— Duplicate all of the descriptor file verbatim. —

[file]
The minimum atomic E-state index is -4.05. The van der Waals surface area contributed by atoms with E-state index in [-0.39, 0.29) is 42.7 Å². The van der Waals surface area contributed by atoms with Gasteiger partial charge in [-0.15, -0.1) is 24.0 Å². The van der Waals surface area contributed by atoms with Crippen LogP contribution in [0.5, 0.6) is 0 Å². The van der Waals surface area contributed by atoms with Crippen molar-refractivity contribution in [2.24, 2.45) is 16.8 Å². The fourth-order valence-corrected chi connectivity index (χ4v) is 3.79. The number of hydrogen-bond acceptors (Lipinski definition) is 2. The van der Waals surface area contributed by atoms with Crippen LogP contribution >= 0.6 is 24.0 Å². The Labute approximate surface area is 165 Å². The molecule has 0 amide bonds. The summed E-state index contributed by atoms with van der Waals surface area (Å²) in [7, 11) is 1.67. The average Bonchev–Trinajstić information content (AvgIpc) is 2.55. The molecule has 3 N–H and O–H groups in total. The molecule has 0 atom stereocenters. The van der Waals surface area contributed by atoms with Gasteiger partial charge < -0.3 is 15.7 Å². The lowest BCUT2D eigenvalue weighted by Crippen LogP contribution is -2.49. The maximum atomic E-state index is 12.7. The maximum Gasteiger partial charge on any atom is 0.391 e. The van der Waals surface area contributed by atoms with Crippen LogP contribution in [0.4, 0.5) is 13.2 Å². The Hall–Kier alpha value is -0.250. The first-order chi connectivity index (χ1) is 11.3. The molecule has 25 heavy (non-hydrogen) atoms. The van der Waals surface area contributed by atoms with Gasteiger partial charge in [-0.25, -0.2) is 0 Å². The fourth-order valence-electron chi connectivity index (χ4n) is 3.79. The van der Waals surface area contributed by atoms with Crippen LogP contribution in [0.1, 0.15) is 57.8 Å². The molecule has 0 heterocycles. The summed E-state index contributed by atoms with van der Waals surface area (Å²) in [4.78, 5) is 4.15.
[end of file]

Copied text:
The minimum atomic E-state index is -4.05. The van der Waals surface area contributed by atoms with E-state index in [-0.39, 0.29) is 42.7 Å². The van der Waals surface area contributed by atoms with Gasteiger partial charge in [-0.15, -0.1) is 24.0 Å². The van der Waals surface area contributed by atoms with Crippen LogP contribution in [0.5, 0.6) is 0 Å². The van der Waals surface area contributed by atoms with Crippen molar-refractivity contribution in [2.24, 2.45) is 16.8 Å². The fourth-order valence-corrected chi connectivity index (χ4v) is 3.79. The number of hydrogen-bond acceptors (Lipinski definition) is 2. The van der Waals surface area contributed by atoms with Crippen LogP contribution >= 0.6 is 24.0 Å². The Labute approximate surface area is 165 Å². The molecule has 0 amide bonds. The summed E-state index contributed by atoms with van der Waals surface area (Å²) in [7, 11) is 1.67. The average Bonchev–Trinajstić information content (AvgIpc) is 2.55. The molecule has 3 N–H and O–H groups in total. The molecule has 0 atom stereocenters. The van der Waals surface area contributed by atoms with Gasteiger partial charge < -0.3 is 15.7 Å². The lowest BCUT2D eigenvalue weighted by Crippen LogP contribution is -2.49. The maximum atomic E-state index is 12.7. The maximum Gasteiger partial charge on any atom is 0.391 e. The van der Waals surface area contributed by atoms with Crippen LogP contribution in [0.4, 0.5) is 13.2 Å². The Hall–Kier alpha value is -0.250. The first-order chi connectivity index (χ1) is 11.3. The molecule has 25 heavy (non-hydrogen) atoms. The van der Waals surface area contributed by atoms with Gasteiger partial charge in [-0.25, -0.2) is 0 Å². The fourth-order valence-electron chi connectivity index (χ4n) is 3.79. The van der Waals surface area contributed by atoms with Crippen LogP contribution in [0.1, 0.15) is 57.8 Å². The molecule has 0 heterocycles. The summed E-state index contributed by atoms with van der Waals surface area (Å²) in [4.78, 5) is 4.15.